Hoon Nowack

LACONIA — A decorated combat veteran who was engaged in a lengthy armed standoff with police two months ago has been indicted.

The Belknap County grand jury indicted Hoon Nowack, 52, of Evergreens Drive, in Laconia, on a charge of reckless conduct with a deadly weapon.

Nowack, who has a record of service in both the Marines and the Army, including duty in Afghanistan, was holed up in his condominium off Weirs Boulevard for six hours on May 9 while police surrounded his residence. Ultimately Nowack surrendered, but not before he fired a shot inside the residence which went through a window.

The indictment charges Nowack fired the shot in a densely populated residential complex. Nowack, whose name is also spelled Nowak according to some sources, is charged with a Class B felony, which is potentially punishable by a 3½- to seven-year prison sentence.

Assistant Belknap County Attorney Whit Skinner said Monday he could not say where Nowack is presently.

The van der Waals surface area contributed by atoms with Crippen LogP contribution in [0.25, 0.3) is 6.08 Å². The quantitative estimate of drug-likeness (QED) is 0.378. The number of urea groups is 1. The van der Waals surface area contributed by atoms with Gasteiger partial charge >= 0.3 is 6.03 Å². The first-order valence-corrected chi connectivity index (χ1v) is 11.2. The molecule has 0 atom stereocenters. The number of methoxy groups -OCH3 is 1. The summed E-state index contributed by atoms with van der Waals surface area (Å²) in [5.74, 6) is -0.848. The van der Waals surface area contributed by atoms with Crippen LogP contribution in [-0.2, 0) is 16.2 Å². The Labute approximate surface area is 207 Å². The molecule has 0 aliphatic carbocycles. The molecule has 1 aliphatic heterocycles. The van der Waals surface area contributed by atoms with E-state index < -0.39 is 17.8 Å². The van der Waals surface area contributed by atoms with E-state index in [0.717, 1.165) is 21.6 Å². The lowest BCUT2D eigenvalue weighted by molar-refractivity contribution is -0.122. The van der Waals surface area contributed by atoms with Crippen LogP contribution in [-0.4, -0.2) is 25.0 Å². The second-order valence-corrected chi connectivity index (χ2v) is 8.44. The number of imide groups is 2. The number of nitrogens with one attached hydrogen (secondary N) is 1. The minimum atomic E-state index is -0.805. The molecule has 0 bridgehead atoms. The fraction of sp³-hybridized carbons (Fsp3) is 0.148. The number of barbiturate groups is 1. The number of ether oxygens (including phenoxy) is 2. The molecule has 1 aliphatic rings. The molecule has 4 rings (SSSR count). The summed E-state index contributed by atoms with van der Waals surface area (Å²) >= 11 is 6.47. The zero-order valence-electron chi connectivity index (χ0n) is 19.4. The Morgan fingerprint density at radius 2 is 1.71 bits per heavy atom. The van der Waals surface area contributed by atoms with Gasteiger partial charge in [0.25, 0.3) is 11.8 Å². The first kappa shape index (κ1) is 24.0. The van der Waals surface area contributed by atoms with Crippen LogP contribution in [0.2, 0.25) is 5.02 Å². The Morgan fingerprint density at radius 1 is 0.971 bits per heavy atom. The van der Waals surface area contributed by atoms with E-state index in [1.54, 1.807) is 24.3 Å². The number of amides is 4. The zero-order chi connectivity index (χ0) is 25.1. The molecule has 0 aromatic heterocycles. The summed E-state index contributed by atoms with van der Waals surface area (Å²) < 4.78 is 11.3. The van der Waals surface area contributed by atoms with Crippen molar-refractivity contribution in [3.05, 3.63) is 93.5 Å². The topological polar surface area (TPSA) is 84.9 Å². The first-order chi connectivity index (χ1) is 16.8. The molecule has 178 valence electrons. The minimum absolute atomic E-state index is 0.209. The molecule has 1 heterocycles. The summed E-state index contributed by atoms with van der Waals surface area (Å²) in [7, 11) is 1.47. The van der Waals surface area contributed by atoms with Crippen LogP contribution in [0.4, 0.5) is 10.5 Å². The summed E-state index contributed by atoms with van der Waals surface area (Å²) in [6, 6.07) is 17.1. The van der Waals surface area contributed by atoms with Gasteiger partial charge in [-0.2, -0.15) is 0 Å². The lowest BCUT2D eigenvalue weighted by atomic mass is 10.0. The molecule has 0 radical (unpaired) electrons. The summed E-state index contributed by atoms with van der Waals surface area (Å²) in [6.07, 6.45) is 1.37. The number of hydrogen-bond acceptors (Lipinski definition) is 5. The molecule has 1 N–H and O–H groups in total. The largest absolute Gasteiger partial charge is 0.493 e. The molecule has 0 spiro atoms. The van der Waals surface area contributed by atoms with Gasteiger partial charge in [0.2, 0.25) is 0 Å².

The day after his arrest Nowack was ordered held in preventive detention. However, he was not being held Monday at Belknap County Jail, according to the jail’s inmate census.

However, conditions set at a bail hearing in Belknap Superior Court on May 10 permitted that once Nowack completed a mental health evaluation at the State Hospital he could be released on his own recognizance in order to receive inpatient treatment at a Veterans Affairs facility.

If Nowack leaves the VA facility on his own, his status then reverts to preventive detention, and so he must return to the county jail, according to the bail conditions approved by Judge James D. O’Neill III.

Nowack was awarded a Bronze Star in 2009 for his heroism during combat action in Afghanistan, where he had been deployed to help train members of the Afghan army.

He served in the Marines during the Persian Gulf War, and then in 2005-06 he was stationed in Iraq, where he served as a mechanic and security guard for envoys. In 2010 he was promoted to sergeant first class — a senior non-commissioned officer rank – according to an article published that year in the New Hampshire National Guard magazine.

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